Humanity is tragically disunited. Here is what we must do, individually, when calamitous events—in the world and in the church—are taking place.
Jesus gives the Parable of the Minas in reaction to the people thinking He would set up His Kingdom immediately—an event that still has not occurred. Martin Collins shows that the parable demonstrates what Jesus expects of and how He deals with His s. . .
Do we tend to shirk responsibility by 'passing the buck'? David Maas explores why we do this and proposes a solution for shouldering our responsibilities—and growing in character.
The Parable of the Talents continues Jesus' thought from the Parable of the Ten Virgins. While the first parable highlights preparation and watching for Christ's return, the second portrays Christians engaged in profitable activity in the meantime.
In God's plan, the development of uncompromising character requires struggle and sacrifice. Our victory requires continual drill, tests and development of discipline.
Richard Ritenbaugh insists that how we spend our money at the Feast of Tabernacles will give to God Almighty an idea of how we will use power in the Millennium. Using the analogy of Bill Gates wealth in comparison to the average person, or the national deb. . .
Using business analogies of periodically reviewing plans, making forecasts, and anticipating accountability, John Reid emphasizes that God expects us to define and follow through on spiritual objectives. Accountability has both a negative and a positive as. . .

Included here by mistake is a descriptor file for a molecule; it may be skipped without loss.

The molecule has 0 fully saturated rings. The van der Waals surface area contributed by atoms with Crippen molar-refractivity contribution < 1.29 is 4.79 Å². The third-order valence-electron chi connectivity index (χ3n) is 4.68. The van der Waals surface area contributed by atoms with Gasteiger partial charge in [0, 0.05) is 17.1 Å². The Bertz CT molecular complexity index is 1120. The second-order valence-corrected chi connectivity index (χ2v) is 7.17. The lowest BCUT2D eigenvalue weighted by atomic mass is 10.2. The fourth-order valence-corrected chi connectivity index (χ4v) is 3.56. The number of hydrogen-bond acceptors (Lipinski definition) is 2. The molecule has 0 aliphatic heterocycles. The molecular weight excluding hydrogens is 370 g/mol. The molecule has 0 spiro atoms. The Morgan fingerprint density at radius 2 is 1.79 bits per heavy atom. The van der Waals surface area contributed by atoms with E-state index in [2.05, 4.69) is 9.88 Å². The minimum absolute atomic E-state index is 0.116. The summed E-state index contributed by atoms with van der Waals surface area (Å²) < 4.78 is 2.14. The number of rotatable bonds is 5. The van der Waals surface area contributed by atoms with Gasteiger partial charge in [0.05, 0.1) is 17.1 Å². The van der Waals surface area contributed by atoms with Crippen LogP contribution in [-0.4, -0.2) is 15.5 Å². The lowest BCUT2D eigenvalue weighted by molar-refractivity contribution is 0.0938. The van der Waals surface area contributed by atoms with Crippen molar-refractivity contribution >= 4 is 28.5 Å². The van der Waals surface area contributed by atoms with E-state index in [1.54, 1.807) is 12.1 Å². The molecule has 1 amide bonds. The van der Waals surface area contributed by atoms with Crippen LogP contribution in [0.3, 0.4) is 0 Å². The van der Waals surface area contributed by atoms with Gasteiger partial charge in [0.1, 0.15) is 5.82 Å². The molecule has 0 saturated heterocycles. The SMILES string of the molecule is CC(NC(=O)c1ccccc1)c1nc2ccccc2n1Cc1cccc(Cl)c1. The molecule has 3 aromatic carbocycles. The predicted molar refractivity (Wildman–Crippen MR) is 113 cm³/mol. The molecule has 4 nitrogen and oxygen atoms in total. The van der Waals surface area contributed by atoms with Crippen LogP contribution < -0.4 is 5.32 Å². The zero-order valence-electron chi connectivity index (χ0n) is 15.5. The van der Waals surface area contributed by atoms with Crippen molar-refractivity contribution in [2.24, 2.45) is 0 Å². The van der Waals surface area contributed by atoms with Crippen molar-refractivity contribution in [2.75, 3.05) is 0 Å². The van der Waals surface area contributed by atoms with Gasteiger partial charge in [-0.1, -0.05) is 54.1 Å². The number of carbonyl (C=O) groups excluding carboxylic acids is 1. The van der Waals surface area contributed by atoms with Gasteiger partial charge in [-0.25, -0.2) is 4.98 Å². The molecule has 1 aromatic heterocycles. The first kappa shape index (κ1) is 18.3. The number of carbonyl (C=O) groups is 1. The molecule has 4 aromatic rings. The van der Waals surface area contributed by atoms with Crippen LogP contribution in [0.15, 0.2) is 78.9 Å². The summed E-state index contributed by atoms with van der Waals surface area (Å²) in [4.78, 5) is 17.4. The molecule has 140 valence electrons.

John Ritenbaugh emphasizes that God's main focus today is on the development of spiritual Israel, as the "apple [or mirror] of His eye." God initiated this special contact and remains intensively involved, actively directing and guiding this rela. . .
Protestantism unthinkingly presents grace as "free." However, Scripture shows that God expects a great deal of effort from us once we receive it—it is costly.
Laodiceanism is the attitude that dominates the end time. It is a subtle form of worldliness that has infected the church, and Christ warns against it strongly.
In this sermon for the Days of Unleavened Bread, John Ritenbaugh reiterates that God demands that we have an obligation to dress and keep that which is placed in our care, improving what He has given to us. We dare not stand still, but must make considerab. . .
Our conviction reveals itself in living by faith. Moses is a stunning example of how a convicted Christian should live — with loyalty and faithfulness to God.
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